chlamydomonas-2 - cell they swim about and may meet other...

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Chlamydomonas 2 Reproduction . In favourable conditions the chlamydomonas individuals will continue to grow and then, at a certain size, reproduce by cell division. The flagella are withdrawn, the cytoplasm shrinks slightly within the cell wall (1), the nucleus and then the cytoplasm divide once, twice, or occasionally three times, to give two, four or eight separate units of cytoplasm each with a nucleus and chloroplast (2). Each of these units forms a new cell wall and a pair of flagella. The parent cell wall bursts open and releases the daughter individuals (3). This fission may occur once a day, so that great numbers of chlamydomonas may appear very rapidly, when they usually make the water look green. Sexual reproduction, of a kind, occurs. Division as described above takes place but produces up to sixteen new individuals which do not develop cell walls. On release from the parental
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Unformatted text preview: cell they swim about and may meet other individuals and fuse in pairs to form a zygote. The zygote eventually rounds off, withdraws the flagella, secretes a thick wall round the cytotoplasm so forming a zygospore which sinks to the bottom of the pond. In this form it may be resistant to extremes of temperature and survive even the drying up of the pond. As a zygospore, too, it may be distributed in dust or mud, and so reach new situations. The cytoplasm in the zygospore will divide, usually into four units, which are released as new chlamydomonas individuals 1 2 3 (a) gametes meet (b) gametes fuse (c) nuclei fuse (d) flagella withdrawn zygote rounds off (e) zygote secretes thick wall to become zygospore Sexual reproduction © D.G. Mackean...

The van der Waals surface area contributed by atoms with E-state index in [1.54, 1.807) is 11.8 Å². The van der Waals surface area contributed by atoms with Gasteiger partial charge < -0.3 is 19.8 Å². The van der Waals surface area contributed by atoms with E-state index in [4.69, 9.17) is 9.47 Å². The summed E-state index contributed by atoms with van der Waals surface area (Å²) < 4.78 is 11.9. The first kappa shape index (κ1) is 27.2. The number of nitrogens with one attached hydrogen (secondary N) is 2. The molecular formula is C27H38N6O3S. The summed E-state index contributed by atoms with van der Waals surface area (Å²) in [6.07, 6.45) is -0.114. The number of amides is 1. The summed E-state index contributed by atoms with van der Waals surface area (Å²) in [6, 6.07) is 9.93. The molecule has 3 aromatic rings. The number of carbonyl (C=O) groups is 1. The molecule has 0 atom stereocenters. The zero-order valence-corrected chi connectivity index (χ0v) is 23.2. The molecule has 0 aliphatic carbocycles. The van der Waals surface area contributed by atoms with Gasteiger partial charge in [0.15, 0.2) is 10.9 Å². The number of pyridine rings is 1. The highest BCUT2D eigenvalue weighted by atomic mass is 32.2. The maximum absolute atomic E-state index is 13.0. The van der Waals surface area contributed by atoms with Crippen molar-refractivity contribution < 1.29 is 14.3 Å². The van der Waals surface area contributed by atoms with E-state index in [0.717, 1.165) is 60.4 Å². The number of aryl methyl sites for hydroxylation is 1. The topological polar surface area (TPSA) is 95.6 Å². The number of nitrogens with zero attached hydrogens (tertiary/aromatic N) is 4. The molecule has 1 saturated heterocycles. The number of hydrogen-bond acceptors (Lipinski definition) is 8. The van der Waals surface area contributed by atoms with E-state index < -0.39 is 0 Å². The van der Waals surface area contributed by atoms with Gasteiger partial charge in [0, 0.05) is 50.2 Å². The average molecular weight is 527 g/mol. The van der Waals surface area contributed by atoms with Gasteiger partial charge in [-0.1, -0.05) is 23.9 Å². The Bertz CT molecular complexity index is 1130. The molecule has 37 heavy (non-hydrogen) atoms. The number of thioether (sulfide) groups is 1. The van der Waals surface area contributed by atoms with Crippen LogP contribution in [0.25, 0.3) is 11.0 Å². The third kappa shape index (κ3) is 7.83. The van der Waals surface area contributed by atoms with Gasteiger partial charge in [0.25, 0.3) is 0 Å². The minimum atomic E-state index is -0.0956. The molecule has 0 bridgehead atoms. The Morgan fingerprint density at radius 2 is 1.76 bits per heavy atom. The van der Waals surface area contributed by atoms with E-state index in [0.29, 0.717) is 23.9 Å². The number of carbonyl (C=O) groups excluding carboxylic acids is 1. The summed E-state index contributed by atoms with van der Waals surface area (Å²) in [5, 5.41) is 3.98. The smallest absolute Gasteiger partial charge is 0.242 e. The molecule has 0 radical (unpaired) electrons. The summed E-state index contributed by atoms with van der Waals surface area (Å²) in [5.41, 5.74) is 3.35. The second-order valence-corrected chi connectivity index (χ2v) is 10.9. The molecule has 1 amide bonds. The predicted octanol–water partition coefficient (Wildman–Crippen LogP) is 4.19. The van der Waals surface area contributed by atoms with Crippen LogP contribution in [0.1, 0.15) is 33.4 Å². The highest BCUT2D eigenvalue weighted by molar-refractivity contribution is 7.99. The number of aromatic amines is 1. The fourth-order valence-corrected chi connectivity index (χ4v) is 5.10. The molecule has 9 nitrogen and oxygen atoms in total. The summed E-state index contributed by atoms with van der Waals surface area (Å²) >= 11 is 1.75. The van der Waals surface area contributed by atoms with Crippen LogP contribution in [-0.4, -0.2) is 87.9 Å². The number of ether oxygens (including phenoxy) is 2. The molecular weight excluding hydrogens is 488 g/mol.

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This note was uploaded on 11/29/2011 for the course BIO 218 taught by Professor Young during the Fall '11 term at BYU.

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